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dc.contributor.authorAHMAD, Ali Nobil
dc.date.accessioned2011-04-19T12:46:31Z
dc.date.available2011-04-19T12:46:31Z
dc.date.issued2008
dc.identifier.citationWork Employment and Society, 2008, 22, 2, 301-318
dc.identifier.issn0950-0170
dc.identifier.urihttp://hdl.handle.net/1814/16383
dc.description.abstractThis article explores human smuggling's consequences through a study of London's Pakistani immigrant economy, paying particular attention to the labour process and its experiential dimensions. The latter are unpacked in empirical context with due reference to literatures on illegal migration, as well as more recent writings on employment and 'precariousness' that seek to make sense of the changing nature of work patterns under post-Fordist 'flexible' regimes in the new global economy. All newly migrated (and some British born) Pakistanis working in ethnic economies endure long hours, poor working conditions, low pay and a general context of insecurity that is distinct from the unionized labour process that prevailed under Fordism. Smuggled migrants tend to deal with a specific set of constraints, however, including added material and psychological burdens stemming from the higher cost of migration and an inability to achieve 'structural' embeddedness.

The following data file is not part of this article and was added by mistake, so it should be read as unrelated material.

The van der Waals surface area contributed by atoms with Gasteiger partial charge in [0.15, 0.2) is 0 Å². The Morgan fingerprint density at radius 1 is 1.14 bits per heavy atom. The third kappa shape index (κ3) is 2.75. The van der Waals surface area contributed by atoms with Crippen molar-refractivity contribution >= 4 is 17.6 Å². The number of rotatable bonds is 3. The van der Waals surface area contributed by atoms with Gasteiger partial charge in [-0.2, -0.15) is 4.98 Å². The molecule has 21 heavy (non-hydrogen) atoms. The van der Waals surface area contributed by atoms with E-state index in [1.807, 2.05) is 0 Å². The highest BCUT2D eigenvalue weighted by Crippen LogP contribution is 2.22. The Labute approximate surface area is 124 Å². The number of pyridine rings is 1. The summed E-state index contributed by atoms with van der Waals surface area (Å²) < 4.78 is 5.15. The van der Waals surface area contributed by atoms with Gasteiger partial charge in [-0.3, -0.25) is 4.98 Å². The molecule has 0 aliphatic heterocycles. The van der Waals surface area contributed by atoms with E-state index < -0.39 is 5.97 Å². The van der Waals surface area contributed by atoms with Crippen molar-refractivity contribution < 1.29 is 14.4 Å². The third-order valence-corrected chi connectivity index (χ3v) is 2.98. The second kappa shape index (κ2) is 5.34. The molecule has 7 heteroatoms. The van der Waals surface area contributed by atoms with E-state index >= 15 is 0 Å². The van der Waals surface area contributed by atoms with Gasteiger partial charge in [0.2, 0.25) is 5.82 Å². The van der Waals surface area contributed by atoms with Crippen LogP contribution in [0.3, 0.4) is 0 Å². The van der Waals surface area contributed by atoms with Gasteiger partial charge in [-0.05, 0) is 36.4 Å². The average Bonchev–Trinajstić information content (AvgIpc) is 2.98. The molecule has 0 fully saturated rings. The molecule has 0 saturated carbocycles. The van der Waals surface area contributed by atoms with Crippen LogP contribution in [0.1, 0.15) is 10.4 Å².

dc.language.isoen
dc.publisherSage Publications Ltd
dc.subjecthuman smuggling
dc.subjectirregular migration
dc.subjectprecarity
dc.titleDead Men Working: Time and Space in London's ('Illegal') Migrant Economy
dc.typeArticle
dc.identifier.doi10.1177/0950017008089106
dc.identifier.volume22
dc.identifier.startpage301
dc.identifier.endpage318
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dc.identifier.issue2


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